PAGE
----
How Much Surface Coating of Hydrophobic Azithromycin Is Sufficient to Prevent Moisture-Induced Decrease in Aerosolisation of Hygroscopic Amorphous Colistin Powder?
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Aerosolisation performance of hygroscopic particles of colistin could be compromised at elevated humidity due to increased capillary forces. Co-spray drying colistin with a hydrophobic drug is known to provide a protective coating on the composite particle surfaces against moisture-induced reduction in aerosolisation performance; however, the effects of component ratio on surface coating quality and powder aerosolisation at elevated relative humidities are unknown. In this study, we have systematically examined the effects of mass ratio of hydrophobic azithromycin on surface coating quality and aerosolisation performance of the co-spray dried composite particles. Four combination formulations with varying drug ratios were prepared by co-spray drying drug solutions. Both of the drugs in each combination formulation had similar in vitro deposition profiles, suggesting that each composite particle comprises two drugs in the designed mass ratio, which is supported by X-ray photoelectron spectroscopy (XPS) and time-of-flight secondary ion mass spectrometry (ToF-SIMS) data. XPS and ToF-SIMS measurements also revealed that 50% by weight (or 35% by molecular fraction) of azithromycin in the formulation provided a near complete coating of 96.5% (molar fraction) on the composite particle surface, which is sufficient to prevent moisture-induced reduction in fine particle fraction (FPF)recovered and FPFemitted. Higher azithromycin content did not increase coating coverage, while contents of azithromycin lower than 20% w/w did not totally prevent the negative effects of humidity on aerosolisation performance. This study has highlighted that a critical amount of azithromycin is required to sufficiently coat the colistin particles for short-term protection against moisture.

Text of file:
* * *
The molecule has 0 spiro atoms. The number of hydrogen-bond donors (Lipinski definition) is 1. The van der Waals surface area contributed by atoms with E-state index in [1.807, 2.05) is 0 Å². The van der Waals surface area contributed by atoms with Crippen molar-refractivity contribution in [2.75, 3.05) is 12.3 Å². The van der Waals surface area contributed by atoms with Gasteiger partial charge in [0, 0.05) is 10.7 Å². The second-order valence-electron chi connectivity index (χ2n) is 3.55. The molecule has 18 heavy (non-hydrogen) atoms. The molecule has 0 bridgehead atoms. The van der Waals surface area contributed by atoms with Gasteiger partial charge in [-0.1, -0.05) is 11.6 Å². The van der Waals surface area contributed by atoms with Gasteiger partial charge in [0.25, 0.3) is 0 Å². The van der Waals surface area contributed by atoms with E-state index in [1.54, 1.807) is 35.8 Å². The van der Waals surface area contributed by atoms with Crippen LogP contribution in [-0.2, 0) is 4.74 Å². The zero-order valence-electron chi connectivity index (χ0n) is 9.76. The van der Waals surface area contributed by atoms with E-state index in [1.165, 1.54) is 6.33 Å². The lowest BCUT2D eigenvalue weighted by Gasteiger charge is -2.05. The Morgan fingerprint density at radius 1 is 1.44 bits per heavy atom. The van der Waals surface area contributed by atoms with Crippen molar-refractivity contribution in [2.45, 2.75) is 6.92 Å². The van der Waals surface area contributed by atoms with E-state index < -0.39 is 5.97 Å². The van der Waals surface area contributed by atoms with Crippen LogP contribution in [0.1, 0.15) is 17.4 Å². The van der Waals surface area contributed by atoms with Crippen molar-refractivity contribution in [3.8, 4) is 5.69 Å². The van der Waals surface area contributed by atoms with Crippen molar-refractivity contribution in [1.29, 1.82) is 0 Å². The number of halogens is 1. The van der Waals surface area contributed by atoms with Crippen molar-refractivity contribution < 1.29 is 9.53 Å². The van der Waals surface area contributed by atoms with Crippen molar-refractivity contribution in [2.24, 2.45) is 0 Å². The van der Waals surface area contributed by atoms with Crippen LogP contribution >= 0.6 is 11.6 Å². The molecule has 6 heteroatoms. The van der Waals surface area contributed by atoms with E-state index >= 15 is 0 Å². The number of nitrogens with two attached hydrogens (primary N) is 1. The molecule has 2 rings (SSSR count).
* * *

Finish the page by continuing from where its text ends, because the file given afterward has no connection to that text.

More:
KEY WORDScombination antibiotics dry powder inhaler hygroscopic amorphous particle moisture protection surface coating
The authors acknowledge the financial support from the Australian Research Council’s Discovery Project funding scheme (DP120102778) and the National Health and Medical Research Council’s (NHMRC) Project Grant funding scheme (APP1065046). Jian Li is an NHMRC Senior Research Fellow and is funded by grants from the National Institute of Allergy and Infectious Diseases of the National Institutes of Health (R01 AI098771 and AI111965). The content is solely the responsibility of the authors and does not necessarily represent the official views of the National Institute of Allergy and Infectious Diseases or the National Institutes of Health. The authors are grateful for the scientific and technical assistance, of the Australian Microscopy & Microanalysis Research Facility at the Australian Centre for Microscopy and Microanalysis, The University of Sydney and the Future Industries Institute, University of South Australia.
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